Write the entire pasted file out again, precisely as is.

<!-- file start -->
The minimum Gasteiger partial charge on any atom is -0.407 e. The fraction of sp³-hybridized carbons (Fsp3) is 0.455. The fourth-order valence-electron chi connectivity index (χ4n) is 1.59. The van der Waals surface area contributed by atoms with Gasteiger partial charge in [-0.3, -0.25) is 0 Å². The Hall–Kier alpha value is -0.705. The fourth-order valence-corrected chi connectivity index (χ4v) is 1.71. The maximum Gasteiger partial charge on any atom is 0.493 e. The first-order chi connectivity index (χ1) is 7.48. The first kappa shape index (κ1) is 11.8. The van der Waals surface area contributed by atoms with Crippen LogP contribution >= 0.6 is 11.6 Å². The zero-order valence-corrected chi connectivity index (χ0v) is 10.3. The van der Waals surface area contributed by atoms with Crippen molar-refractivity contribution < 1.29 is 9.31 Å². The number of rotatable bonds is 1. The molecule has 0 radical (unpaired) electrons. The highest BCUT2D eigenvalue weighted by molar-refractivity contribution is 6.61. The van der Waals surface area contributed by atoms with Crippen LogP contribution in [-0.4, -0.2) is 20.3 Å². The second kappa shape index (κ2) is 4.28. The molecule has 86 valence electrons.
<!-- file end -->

The minimum Gasteiger partial charge on any atom is -0.407 e. The fraction of sp³-hybridized carbons (Fsp3) is 0.455. The fourth-order valence-electron chi connectivity index (χ4n) is 1.59. The van der Waals surface area contributed by atoms with Gasteiger partial charge in [-0.3, -0.25) is 0 Å². The Hall–Kier alpha value is -0.705. The fourth-order valence-corrected chi connectivity index (χ4v) is 1.71. The maximum Gasteiger partial charge on any atom is 0.493 e. The first-order chi connectivity index (χ1) is 7.48. The first kappa shape index (κ1) is 11.8. The van der Waals surface area contributed by atoms with Crippen LogP contribution >= 0.6 is 11.6 Å². The zero-order valence-corrected chi connectivity index (χ0v) is 10.3. The van der Waals surface area contributed by atoms with Crippen molar-refractivity contribution < 1.29 is 9.31 Å². The number of rotatable bonds is 1. The molecule has 0 radical (unpaired) electrons. The highest BCUT2D eigenvalue weighted by molar-refractivity contribution is 6.61. The van der Waals surface area contributed by atoms with Crippen LogP contribution in [-0.4, -0.2) is 20.3 Å². The second kappa shape index (κ2) is 4.28. The molecule has 86 valence electrons.